The worldwide push for racial justice has sparked discussion within some Muslim communities on the overly white illustrations of key figures in the Islamic tradition, particularly the twelve imams so revered in Shiaism.
While the vigorous and often bitter debate around depictions of “White Jesus” continues to rage, a similar, but quieter discussion is taking place within Islamic communities on the subject of overly white illustrations of key figures in the Muslim tradition, particularly the twelve imams so revered in Shiaism, an subsect of Islam that comprises approximately ten percent of the world’s Muslim population. Depictions of humans are far less common in Islamic art, especially in Sunni Islam which tends to have much more iconoclastic tendencies, but a growing number of Muslims are voicing their discomfort over how portrayals of these leaders make them out to look far more European than they were.
“If there is talk about anti-black racism and working against mental colonization, then it makes sense that Muslims, as well as Christians, decolonize these depictions of prophets and saintly people,” Dawud Walid, Executive Director of the Michigan chapter of the Council on American-Islamic Relations, told MintPress. “It’s about time, to say it bluntly,” said Zeinab Chami, a public school educator from Michigan and a practicing Shia, “now is the time for a change.” Sakina Syedda, co-founder of the Shia Racial Justice Coalition, agreed, telling MintPress that Muslims too should question any implicit racial biases encoded in their day-to-day lives: “It’s something that we know needs to be addressed. And we are beginning to see efforts in doing so.”
The idea that Jesus — a Jew living in Palestine 2,000 years ago — was “white,” is so ingrained into the public consciousness that it appears as an uncontroversial fact to many. Fox News host Megyn Kelly laughed at the idea of a non-white Jesus, calling it “ridiculous.” “Jesus was a white man,” she said, claiming fourth century Saint Nicholas, born in southwestern Turkey, as one of her own too: “Santa just is white… he is what he is.” If this level of understanding of one’s own culture is the norm, it is perhaps unremarkable to see the same in Islam. In the wake of writer and activist Shaun King’s comments that images of white Jesus should be removed (something that led to threats on his life), Georgia Republican Congressional candidate Angela Stanton King responded, “Threaten to tear down statues of the Prophet Muhammad and see how many death threats you get,” seemingly not realizing that Muslims would be all too happy to help her in her task.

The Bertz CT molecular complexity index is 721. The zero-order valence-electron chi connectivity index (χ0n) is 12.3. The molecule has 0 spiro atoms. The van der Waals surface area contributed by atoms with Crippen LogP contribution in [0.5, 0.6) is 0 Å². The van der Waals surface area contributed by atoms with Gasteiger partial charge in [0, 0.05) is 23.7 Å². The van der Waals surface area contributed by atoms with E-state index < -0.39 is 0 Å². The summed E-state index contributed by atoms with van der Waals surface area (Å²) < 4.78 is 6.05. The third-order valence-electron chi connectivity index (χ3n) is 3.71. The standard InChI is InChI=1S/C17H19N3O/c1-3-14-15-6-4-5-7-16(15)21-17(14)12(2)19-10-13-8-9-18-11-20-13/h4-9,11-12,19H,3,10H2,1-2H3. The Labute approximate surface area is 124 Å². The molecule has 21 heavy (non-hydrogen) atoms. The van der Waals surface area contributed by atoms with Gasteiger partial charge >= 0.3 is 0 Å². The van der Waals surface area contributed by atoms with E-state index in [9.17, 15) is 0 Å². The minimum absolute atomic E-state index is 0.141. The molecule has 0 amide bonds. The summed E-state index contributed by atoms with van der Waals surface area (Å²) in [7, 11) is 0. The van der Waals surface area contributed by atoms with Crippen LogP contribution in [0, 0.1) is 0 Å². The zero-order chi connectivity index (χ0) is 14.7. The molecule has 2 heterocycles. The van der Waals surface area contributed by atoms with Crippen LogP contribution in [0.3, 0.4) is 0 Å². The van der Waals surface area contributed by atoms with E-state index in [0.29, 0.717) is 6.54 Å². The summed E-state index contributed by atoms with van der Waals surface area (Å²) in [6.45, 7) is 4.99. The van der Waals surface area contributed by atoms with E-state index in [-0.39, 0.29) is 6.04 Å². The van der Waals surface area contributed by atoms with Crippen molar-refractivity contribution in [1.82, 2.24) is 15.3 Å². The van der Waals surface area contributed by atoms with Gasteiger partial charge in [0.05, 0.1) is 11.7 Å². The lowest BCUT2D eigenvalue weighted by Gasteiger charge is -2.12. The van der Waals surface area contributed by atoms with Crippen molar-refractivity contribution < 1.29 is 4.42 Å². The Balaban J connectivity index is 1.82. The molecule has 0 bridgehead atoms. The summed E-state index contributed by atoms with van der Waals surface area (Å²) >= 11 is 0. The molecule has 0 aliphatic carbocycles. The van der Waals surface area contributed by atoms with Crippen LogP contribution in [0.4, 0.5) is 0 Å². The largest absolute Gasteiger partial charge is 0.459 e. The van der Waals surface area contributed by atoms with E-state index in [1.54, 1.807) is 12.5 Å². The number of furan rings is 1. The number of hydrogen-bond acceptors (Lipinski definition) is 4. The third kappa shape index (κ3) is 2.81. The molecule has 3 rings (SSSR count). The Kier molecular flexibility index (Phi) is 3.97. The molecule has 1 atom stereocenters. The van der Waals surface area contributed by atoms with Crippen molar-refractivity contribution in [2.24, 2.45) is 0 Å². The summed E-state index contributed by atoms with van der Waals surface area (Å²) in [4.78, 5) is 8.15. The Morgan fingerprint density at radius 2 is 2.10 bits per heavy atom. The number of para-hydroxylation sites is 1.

In reality, the scholarly consensus on the historical Jesus is that he likely had a dark complexion, not unlike that of many living in the Levant or Arabia today. As The Atlantic’s Jonathan Merritt wrote in 2013: “If he were taking the red-eye flight from San Francisco to New York today, Jesus might be profiled for additional security screening by the TSA.” Like with Jesus, many of the key figures in early Islam were far darker than many often suppose.
“The reality is that perhaps almost half of the imams were what we would now call black; we would see them and think they are black or African-American,” said Chami, “And I don’t know why that would be hard for some people to accept. If that is the case there needs to be some soul searching done.”
When most Americans imagine Jesus, there is a good chance that they are picturing the same 1940 portrait by Chicago artist Warner E. Sallman. Depicting Jesus as young, light-skinned, and Nordic-looking, “The Head of Christ,” is said to be the best-known American artwork of all time, having been produced over a billion times, the image adorns churches across America and was printed out and handed to troops in World War Two by the Salvation Army and the YMCA.